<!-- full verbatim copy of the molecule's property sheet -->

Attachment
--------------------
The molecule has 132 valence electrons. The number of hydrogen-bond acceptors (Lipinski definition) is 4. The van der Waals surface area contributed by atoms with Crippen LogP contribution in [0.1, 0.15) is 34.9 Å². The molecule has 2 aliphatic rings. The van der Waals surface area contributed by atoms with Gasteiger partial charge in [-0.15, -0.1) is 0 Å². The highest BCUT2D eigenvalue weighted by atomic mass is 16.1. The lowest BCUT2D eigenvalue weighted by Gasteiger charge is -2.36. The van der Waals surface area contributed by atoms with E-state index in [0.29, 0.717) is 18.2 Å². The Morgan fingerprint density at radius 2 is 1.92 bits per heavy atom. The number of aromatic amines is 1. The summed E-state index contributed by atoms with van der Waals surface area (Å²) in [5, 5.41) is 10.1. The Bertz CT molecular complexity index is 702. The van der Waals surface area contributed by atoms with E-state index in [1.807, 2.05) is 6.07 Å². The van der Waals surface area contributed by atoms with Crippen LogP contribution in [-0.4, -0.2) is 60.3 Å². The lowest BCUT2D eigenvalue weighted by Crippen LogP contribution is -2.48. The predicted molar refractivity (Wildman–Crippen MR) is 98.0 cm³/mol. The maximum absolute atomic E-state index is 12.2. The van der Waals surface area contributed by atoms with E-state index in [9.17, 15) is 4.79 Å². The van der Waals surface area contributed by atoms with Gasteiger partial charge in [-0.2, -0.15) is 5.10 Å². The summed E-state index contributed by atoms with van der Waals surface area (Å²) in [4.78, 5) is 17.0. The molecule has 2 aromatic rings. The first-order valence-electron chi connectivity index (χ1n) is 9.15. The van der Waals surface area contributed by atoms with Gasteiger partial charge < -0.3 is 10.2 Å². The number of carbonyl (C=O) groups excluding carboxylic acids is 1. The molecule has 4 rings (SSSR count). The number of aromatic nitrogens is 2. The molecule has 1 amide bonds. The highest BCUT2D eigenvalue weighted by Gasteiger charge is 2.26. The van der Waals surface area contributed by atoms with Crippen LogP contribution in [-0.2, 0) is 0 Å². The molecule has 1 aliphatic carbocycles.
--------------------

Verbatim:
The molecule has 132 valence electrons. The number of hydrogen-bond acceptors (Lipinski definition) is 4. The van der Waals surface area contributed by atoms with Crippen LogP contribution in [0.1, 0.15) is 34.9 Å². The molecule has 2 aliphatic rings. The van der Waals surface area contributed by atoms with Gasteiger partial charge in [-0.15, -0.1) is 0 Å². The highest BCUT2D eigenvalue weighted by atomic mass is 16.1. The lowest BCUT2D eigenvalue weighted by Gasteiger charge is -2.36. The van der Waals surface area contributed by atoms with E-state index in [0.29, 0.717) is 18.2 Å². The Morgan fingerprint density at radius 2 is 1.92 bits per heavy atom. The number of aromatic amines is 1. The summed E-state index contributed by atoms with van der Waals surface area (Å²) in [5, 5.41) is 10.1. The Bertz CT molecular complexity index is 702. The van der Waals surface area contributed by atoms with E-state index in [1.807, 2.05) is 6.07 Å². The van der Waals surface area contributed by atoms with Crippen LogP contribution in [-0.4, -0.2) is 60.3 Å². The lowest BCUT2D eigenvalue weighted by Crippen LogP contribution is -2.48. The predicted molar refractivity (Wildman–Crippen MR) is 98.0 cm³/mol. The maximum absolute atomic E-state index is 12.2. The van der Waals surface area contributed by atoms with E-state index in [9.17, 15) is 4.79 Å². The van der Waals surface area contributed by atoms with Gasteiger partial charge in [-0.2, -0.15) is 5.10 Å². The summed E-state index contributed by atoms with van der Waals surface area (Å²) in [4.78, 5) is 17.0. The molecule has 2 aromatic rings. The first-order valence-electron chi connectivity index (χ1n) is 9.15. The van der Waals surface area contributed by atoms with Gasteiger partial charge < -0.3 is 10.2 Å². The number of carbonyl (C=O) groups excluding carboxylic acids is 1. The molecule has 4 rings (SSSR count). The number of aromatic nitrogens is 2. The molecule has 1 amide bonds. The highest BCUT2D eigenvalue weighted by Gasteiger charge is 2.26. The van der Waals surface area contributed by atoms with Crippen LogP contribution in [-0.2, 0) is 0 Å². The molecule has 1 aliphatic carbocycles.